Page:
Guernsey’s housing market remains busier than pre-pandemic levels and average house prices continue to rise, but 2022 is looking to be a slower year than 2021.
The States of Guernsey have released the latest quarterly residential property prices bulletin, revealing 236 local market transactions during the second quarter of 2022. This is 61 fewer than the same time last year.
However, the mix adjusted house price for this quarter - £598,963 – is 18.5% higher than the same quarter in 2021.
Commenting on the latest statistics, the Director of Savills’ residential sales team, Nick Paluch, said: “In many ways we are mirroring the situation in the UK. Successive interest rate rises and a challenging economic backdrop have led to a slightly more cautious outlook, while the last month or so has also been more seasonal than the previous two summers – with people quite understandably deciding to take a well-earned holiday.
“Consequently, a little of the heat has come out of the housing market in terms of activity when compared to this time last year – however it still remains busier than pre pandemic.
“When put into context there are still a healthy number of motivated buyers who are committed to a move.”
Pictured: “There are still a lot of people looking for property,” said Mr Paluch.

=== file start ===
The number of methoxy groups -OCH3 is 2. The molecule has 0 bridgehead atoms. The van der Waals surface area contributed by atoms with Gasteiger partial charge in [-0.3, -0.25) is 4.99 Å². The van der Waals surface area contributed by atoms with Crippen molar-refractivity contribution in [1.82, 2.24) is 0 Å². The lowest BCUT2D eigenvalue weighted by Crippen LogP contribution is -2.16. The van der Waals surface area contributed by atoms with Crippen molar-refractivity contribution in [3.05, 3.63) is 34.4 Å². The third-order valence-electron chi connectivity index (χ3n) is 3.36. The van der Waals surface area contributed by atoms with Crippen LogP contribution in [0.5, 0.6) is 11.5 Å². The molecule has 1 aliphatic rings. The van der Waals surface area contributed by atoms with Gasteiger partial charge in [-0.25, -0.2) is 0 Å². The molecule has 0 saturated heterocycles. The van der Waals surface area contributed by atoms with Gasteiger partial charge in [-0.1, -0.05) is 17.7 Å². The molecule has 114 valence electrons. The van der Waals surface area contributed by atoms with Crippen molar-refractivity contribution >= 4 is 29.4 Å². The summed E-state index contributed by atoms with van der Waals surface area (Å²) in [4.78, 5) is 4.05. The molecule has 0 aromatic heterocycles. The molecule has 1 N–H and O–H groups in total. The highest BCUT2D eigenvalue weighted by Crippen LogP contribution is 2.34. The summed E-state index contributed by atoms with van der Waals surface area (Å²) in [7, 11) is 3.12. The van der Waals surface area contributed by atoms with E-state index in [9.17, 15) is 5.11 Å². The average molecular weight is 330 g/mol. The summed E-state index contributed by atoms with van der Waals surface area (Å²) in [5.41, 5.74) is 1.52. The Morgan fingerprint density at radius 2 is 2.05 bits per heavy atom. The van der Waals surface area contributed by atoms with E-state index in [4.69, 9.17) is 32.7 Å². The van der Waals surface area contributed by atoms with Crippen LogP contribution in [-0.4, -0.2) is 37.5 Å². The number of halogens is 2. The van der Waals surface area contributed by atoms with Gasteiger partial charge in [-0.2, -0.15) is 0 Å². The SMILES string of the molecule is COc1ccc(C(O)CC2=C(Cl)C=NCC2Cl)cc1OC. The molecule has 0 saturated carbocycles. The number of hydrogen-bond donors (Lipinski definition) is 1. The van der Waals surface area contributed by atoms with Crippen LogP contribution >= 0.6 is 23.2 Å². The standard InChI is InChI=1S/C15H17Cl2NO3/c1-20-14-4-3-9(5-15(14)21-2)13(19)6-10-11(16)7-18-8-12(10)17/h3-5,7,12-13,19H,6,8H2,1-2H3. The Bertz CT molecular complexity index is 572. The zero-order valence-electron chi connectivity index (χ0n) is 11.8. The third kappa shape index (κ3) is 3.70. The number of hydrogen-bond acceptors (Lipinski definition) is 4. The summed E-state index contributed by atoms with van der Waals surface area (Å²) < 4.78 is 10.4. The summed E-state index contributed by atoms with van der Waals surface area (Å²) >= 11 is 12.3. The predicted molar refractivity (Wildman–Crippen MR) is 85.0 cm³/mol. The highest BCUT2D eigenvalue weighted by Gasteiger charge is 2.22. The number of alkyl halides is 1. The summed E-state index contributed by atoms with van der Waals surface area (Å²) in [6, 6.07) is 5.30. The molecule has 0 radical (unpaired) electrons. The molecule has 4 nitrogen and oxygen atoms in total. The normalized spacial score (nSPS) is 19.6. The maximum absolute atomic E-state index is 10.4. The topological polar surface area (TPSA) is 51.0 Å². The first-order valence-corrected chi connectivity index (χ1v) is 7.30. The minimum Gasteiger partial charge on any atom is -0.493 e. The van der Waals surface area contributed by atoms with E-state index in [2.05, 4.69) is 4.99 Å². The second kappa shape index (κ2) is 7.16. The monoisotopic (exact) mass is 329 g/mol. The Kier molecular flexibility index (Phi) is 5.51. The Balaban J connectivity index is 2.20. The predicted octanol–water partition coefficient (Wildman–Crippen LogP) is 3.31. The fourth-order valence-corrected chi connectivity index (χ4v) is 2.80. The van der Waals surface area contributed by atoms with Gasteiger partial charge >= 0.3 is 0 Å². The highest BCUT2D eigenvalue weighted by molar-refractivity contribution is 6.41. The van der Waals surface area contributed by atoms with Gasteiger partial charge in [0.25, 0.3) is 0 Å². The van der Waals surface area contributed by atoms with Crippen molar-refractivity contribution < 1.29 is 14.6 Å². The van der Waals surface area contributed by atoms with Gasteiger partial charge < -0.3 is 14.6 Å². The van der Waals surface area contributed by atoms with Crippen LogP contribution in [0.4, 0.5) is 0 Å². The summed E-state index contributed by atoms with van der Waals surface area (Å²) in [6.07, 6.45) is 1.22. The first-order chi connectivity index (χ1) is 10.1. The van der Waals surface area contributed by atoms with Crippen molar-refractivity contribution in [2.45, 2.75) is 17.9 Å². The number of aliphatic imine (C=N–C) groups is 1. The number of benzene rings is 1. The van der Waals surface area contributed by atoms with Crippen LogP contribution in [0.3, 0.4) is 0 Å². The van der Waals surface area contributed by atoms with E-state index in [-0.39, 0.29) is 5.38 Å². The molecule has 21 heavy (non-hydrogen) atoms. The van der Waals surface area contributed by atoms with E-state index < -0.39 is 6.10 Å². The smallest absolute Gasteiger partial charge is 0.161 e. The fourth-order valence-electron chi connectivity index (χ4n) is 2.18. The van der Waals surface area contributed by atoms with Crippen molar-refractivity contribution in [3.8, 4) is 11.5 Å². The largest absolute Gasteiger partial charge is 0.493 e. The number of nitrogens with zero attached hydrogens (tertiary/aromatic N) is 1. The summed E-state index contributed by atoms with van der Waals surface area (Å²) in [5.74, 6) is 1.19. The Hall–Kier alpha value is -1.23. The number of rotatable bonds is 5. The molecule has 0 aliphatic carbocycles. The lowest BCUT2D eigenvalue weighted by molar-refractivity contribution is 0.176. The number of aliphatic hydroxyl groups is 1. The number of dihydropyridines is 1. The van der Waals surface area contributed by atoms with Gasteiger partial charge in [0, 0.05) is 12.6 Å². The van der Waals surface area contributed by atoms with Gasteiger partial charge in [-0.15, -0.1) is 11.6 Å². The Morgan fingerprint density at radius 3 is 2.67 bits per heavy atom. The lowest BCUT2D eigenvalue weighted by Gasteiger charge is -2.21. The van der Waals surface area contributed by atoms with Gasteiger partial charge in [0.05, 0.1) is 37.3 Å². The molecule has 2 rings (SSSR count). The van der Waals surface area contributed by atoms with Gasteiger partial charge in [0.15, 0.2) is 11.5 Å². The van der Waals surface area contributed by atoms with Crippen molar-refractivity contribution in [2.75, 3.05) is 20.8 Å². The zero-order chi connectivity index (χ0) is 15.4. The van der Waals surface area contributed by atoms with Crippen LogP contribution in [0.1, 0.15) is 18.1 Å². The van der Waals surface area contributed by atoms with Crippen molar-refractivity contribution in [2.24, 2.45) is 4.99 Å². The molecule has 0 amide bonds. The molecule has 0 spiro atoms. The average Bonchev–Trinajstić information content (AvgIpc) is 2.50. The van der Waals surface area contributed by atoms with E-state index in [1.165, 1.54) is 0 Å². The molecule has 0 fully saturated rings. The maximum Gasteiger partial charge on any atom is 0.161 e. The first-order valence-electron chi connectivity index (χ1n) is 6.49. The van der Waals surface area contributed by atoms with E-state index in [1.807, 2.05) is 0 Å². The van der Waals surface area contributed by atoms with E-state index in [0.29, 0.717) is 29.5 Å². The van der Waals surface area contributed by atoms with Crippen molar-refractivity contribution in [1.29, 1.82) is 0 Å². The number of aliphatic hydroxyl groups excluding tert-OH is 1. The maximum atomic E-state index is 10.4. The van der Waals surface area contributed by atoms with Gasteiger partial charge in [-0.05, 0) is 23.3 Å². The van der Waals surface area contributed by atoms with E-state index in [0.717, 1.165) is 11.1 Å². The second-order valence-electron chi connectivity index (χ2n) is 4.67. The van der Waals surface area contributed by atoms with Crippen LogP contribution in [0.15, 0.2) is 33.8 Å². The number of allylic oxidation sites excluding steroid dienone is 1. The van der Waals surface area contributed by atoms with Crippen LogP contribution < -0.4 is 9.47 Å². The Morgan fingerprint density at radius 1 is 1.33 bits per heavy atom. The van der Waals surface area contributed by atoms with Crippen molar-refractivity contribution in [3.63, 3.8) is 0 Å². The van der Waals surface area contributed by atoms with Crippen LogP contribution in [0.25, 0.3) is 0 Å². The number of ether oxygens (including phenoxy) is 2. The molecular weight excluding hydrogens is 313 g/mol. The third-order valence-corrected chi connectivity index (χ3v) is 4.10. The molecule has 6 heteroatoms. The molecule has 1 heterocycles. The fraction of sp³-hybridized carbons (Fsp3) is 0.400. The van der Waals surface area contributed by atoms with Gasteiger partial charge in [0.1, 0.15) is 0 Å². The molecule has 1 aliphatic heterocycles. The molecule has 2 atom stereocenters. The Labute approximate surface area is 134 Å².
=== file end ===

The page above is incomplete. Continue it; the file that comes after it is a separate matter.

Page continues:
Mr Paluch continued: “The Local Market in particular is continuing to be affected by an imbalance between supply and demand which has driven price growth.
“There are still a lot of people looking for property. Interestingly Q2 witnessed more than 230 transactions – one of the busiest quarters in the last five years. The properties have been available – the sales are just exchanging very quickly and buyers have had to act fast. That’s where having a good relationship and registering with an agent can be a huge help.”
Looking to the future, Mr Paluch said the ‘supply/demand’ imbalance will continue to underpin activity in the island.
Pictured: The overall mix adjusted average purchase price for a local market property.
Similarly, the rental market is being weighed down by the same issues.
“There are still not enough rental properties available to meet people’s needs – and that’s especially true for larger family homes,” said Gill Mooney, lettings team lead at Savills.
“Longer term it will be interesting to see how the cost of living and wider economic factors affect the market,” she said.
“You may find that landlords keep any potential increases to a minimum because they value having a long term tenant who will look after their property.
“Many tenants in existing tenancies are also renewing with their current landlords rather than face looking for a new home in an increasing rental market.”
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